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Trojan Horse Sheur.ccsc


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#1 simplesimon

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Posted 17 August 2008 - 10:07 AM

Good morning.

This morning my AVG program detected and deleted the Trojan Horse SHeur.CCSC on my laptop computer. The files were 1288bx69.exe and K91cyuu2.exe. A search of the internet found no reference to this virus and the AVG encyclopedia also knew nothing about it.

I've never had a Trojan Horse virus before and am afraid to use my laptop in case private information is being stolen. I restarted the laptop and am having AVG scan again just to be sure it is gone.

Does anyone know anything about this "virus"? I am afraid it may still be there as I've read they are "sneaky"

Thank you!

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#2 quietman7

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Posted 17 August 2008 - 12:10 PM

Each security vendor uses their own naming conventions to identify various types of malware. Sometimes to get more specific info about suspicious files like this, its a good idea to submit them to jotti's virusscan or virustotal.com. In the "File to upload & scan" box, browse to the location of the suspicious file and submit (upload) it for scanning/analysis.

Lets do another scan and see what else comes up.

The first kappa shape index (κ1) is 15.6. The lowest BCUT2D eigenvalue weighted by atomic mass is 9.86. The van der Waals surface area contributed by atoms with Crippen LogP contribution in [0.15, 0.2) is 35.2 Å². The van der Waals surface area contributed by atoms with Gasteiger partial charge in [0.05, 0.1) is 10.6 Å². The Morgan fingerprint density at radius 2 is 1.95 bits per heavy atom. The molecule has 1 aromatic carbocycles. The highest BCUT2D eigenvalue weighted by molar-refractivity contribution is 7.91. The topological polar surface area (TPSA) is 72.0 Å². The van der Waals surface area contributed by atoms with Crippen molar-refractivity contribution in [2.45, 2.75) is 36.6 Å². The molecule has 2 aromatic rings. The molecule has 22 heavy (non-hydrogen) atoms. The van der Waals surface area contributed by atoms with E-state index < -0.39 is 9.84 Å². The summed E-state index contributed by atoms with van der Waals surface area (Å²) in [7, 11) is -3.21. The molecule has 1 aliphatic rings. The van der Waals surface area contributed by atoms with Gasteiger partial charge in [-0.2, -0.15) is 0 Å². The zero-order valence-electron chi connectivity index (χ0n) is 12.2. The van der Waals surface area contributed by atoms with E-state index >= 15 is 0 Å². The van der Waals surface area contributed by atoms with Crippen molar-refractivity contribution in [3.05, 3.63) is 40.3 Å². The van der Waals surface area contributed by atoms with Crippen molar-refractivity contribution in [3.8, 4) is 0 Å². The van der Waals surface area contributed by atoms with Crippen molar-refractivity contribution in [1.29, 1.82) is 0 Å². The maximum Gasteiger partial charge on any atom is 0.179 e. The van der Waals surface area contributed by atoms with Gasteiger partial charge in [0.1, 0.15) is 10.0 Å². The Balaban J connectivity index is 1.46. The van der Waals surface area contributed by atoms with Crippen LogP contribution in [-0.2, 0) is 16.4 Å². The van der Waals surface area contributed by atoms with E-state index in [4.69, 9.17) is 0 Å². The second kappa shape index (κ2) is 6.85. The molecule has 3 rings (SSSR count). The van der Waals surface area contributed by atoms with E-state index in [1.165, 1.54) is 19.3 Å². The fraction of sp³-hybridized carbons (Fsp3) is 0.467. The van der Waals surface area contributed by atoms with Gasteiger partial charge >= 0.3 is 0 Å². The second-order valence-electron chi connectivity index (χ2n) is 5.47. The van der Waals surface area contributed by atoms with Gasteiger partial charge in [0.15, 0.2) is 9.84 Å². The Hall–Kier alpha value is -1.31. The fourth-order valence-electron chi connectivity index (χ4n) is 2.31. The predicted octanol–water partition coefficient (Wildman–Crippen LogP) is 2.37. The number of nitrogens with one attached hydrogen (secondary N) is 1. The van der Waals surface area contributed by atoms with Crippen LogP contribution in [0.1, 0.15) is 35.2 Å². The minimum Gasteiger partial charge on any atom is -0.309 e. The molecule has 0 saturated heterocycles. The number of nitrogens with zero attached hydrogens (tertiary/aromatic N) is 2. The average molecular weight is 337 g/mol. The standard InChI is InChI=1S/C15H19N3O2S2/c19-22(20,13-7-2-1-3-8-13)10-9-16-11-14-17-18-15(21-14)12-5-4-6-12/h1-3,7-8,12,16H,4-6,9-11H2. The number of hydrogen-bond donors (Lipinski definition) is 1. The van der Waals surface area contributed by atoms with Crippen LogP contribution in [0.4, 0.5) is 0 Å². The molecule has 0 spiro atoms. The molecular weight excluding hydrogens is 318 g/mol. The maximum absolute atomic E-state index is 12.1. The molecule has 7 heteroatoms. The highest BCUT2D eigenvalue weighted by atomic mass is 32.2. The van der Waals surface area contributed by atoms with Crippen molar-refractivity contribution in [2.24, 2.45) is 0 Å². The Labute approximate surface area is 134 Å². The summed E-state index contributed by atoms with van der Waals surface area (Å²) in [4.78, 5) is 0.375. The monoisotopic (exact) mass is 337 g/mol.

Please download Malwarebytes Anti-Malware and save it to your desktop.
alternate download link 1
alternate download link 2
  • Make sure you are connected to the Internet.
  • Double-click on mbam-setup.exe to install the application.
  • When the installation begins, follow the prompts and do not make any changes to default settings.
  • When installation has finished, make sure you leave both of these checked:
    • Update Malwarebytes' Anti-Malware
    • Launch Malwarebytes' Anti-Malware
  • Then click Finish.
MBAM will automatically start and you will be asked to update the program before performing a scan.
  • If an update is found, the program will automatically update itself.
  • Press the OK button to close that box and continue.
  • If you encounter any problems while downloading the updates, manually download them from here and just double-click on mbam-rules.exe to install.
On the Scanner tab:
  • Make sure the "Perform Quick Scan" option is selected.
  • Then click on the Scan button.
  • If asked to select the drives to scan, leave all the drives selected and click on the Start Scan button.
  • The scan will begin and "Scan in progress" will show at the top. It may take some time to complete so please be patient.
  • When the scan is finished, a message box will say "The scan completed successfully. Click 'Show Results' to display all objects found".
  • Click OK to close the message box and continue with the removal process.
Back at the main Scanner screen:
  • Click on the Show Results button to see a list of any malware that was found.
  • Make sure that everything is checked, and click Remove Selected.
  • When removal is completed, a log report will open in Notepad.
  • The log is automatically saved and can be viewed by clicking the Logs tab in MBAM.
  • Copy and paste the contents of that report in your next reply and exit MBAM.
Note: If MBAM encounters a file that is difficult to remove, you may be asked to reboot your computer so it can proceed with the disinfection process. Reagardless if prompted to restart the computer or not, please do so immediately. Failure to reboot normally (not into safe mode) will prevent MBAM from removing all the malware.
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#3 simplesimon

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Posted 17 August 2008 - 01:42 PM

Thank you quietman7,